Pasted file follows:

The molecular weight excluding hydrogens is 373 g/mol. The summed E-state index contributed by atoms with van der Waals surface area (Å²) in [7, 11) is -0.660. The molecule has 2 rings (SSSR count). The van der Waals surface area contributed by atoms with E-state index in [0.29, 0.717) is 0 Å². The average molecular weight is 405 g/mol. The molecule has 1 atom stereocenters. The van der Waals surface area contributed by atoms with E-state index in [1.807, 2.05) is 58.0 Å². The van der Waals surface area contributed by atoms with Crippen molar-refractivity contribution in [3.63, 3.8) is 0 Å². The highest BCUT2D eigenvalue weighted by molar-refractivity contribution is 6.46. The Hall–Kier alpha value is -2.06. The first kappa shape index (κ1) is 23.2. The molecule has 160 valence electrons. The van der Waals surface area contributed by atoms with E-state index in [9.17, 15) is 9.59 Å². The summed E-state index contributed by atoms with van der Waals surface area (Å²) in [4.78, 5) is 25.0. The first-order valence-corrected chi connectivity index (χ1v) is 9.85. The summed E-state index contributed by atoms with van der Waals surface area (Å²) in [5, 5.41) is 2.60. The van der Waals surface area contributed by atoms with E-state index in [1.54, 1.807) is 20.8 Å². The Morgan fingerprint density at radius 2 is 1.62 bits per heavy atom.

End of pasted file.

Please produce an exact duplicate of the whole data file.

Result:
The molecular weight excluding hydrogens is 373 g/mol. The summed E-state index contributed by atoms with van der Waals surface area (Å²) in [7, 11) is -0.660. The molecule has 2 rings (SSSR count). The van der Waals surface area contributed by atoms with E-state index in [0.29, 0.717) is 0 Å². The average molecular weight is 405 g/mol. The molecule has 1 atom stereocenters. The van der Waals surface area contributed by atoms with E-state index in [1.807, 2.05) is 58.0 Å². The van der Waals surface area contributed by atoms with Crippen molar-refractivity contribution in [3.63, 3.8) is 0 Å². The highest BCUT2D eigenvalue weighted by molar-refractivity contribution is 6.46. The Hall–Kier alpha value is -2.06. The first kappa shape index (κ1) is 23.2. The molecule has 160 valence electrons. The van der Waals surface area contributed by atoms with E-state index in [9.17, 15) is 9.59 Å². The summed E-state index contributed by atoms with van der Waals surface area (Å²) in [4.78, 5) is 25.0. The first-order valence-corrected chi connectivity index (χ1v) is 9.85. The summed E-state index contributed by atoms with van der Waals surface area (Å²) in [5, 5.41) is 2.60. The van der Waals surface area contributed by atoms with E-state index in [1.54, 1.807) is 20.8 Å². The Morgan fingerprint density at radius 2 is 1.62 bits per heavy atom.